Naira devaluation helping Nestle grow exports – CEO

31 Aug 2016
Financial Nigeria


Dharnesh Gordhon said Nestle Nigeria has doubled its exports to other African markets in the past 12 months due mainly to the weakening of the naira.

Dharnesh Gordhon, Chief Executive Officer, Nestle Nigeria

The Chief Executive Officer of Nestle Nigeria, Dharnesh Gordhon, has said that the devaluation of the naira has made Nigerian exports more competitive.

Speaking at the Nigerian Stock Exchange/Bloomberg CEO Roundtable which held in Lagos on Wednesday, Gordhon said that Nestle Nigeria has doubled its exports to other African markets in the past 12 months due mainly to the weakening of the naira.

“With the devaluation, we have become more competitive. Our exports have doubled in the past 12 months and I expect them to double over the next year,” Gordhon said. “We really don’t have a demand problem. What we’re facing are supply challenges such as no fuels for plants, no foreign exchange to buy plant equipment, low growth, and high crime rates.”

The Nestle boss also said that the current FX shortages in Nigeria have given a huge competitive advantage to local manufacturers, particularly the big players, over importers.

“Ninety-two percent of what we produce in Nigeria is sourced locally. So this is a huge advantage over importers in the current environment. In terms of consumer behaviour, what we’ve seen is that demand is strong among high-priced and low-priced products, but the middle-income products are facing challenges,” Gordhon, a South African national, said.

Segun Ogunsanya, CEO of Airtel Nigeria, who also spoke at the NSE/Bloomberg CEO Roundtable, said that the telecoms company has remained resilient amidst Nigeria’s economic upheavals and competition in the telecoms sector by rearranging its cost structure.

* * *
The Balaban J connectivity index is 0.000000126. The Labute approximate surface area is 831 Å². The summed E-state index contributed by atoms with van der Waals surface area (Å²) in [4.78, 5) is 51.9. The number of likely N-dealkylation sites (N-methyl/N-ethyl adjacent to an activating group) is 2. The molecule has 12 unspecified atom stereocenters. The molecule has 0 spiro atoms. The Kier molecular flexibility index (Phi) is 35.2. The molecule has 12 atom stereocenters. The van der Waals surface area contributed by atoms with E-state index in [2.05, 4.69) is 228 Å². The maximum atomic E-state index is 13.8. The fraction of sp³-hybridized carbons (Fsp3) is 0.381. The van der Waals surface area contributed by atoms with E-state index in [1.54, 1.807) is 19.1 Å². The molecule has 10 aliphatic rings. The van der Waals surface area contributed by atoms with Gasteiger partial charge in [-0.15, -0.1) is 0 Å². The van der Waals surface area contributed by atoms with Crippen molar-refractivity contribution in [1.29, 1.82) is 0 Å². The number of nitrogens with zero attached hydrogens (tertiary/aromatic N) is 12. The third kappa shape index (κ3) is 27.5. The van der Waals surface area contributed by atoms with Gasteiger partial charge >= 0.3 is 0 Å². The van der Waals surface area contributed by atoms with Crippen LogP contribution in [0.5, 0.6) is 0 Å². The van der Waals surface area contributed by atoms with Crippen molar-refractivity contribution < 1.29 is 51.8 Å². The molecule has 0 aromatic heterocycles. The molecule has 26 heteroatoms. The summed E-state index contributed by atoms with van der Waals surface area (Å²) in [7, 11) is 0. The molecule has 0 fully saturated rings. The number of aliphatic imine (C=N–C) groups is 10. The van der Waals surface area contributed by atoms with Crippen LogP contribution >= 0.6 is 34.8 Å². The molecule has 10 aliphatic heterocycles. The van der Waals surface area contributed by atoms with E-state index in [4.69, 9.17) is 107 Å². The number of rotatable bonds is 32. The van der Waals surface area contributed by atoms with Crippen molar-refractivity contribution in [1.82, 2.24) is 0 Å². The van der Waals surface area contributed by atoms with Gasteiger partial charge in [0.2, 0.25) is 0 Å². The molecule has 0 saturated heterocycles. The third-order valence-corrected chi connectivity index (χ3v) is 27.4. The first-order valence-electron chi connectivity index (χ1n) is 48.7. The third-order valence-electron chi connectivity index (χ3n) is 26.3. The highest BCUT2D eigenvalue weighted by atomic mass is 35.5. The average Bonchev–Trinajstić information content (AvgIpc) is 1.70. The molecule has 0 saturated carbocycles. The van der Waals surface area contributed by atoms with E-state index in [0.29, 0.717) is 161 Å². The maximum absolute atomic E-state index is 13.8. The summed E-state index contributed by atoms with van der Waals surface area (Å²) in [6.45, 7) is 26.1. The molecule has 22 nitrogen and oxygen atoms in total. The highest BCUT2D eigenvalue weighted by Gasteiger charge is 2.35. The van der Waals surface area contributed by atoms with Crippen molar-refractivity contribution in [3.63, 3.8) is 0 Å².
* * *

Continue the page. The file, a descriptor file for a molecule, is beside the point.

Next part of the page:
“The FX issue has been a big issue for our industry because we’re heavily dependent on huge capital expenditure in foreign currency.” Ogunsanya said. “What we’re trying to do is to employ more local contractors to reduce costs. We are also creating incentives for our customers such as free calls in order to remain competitive.”

As regards Nigeria’s economy, which recorded a -2.1 percent GDP growth in Q2 2016, and officially slipped into a recession, Dr. Ogho Okiti, an Abuja-based economist, said the country should brace up for more negative data because there are currently no sources of near-term growth.

“If you look at the four major sources of FX – oil and gas, remittances, foreign direct investment, and foreign portfolio investment – it is difficult to see how the current FX situation, for instance, can be resolved soon,” Okiti said.

“Unlike in the past, the government needs to isolate and focus on the sectors on the economy that can produce trade-able products. We can only get out this oil price-cycle, when create products to trade with the outside world,” added Okiti, who is also CEO of Time Economics.

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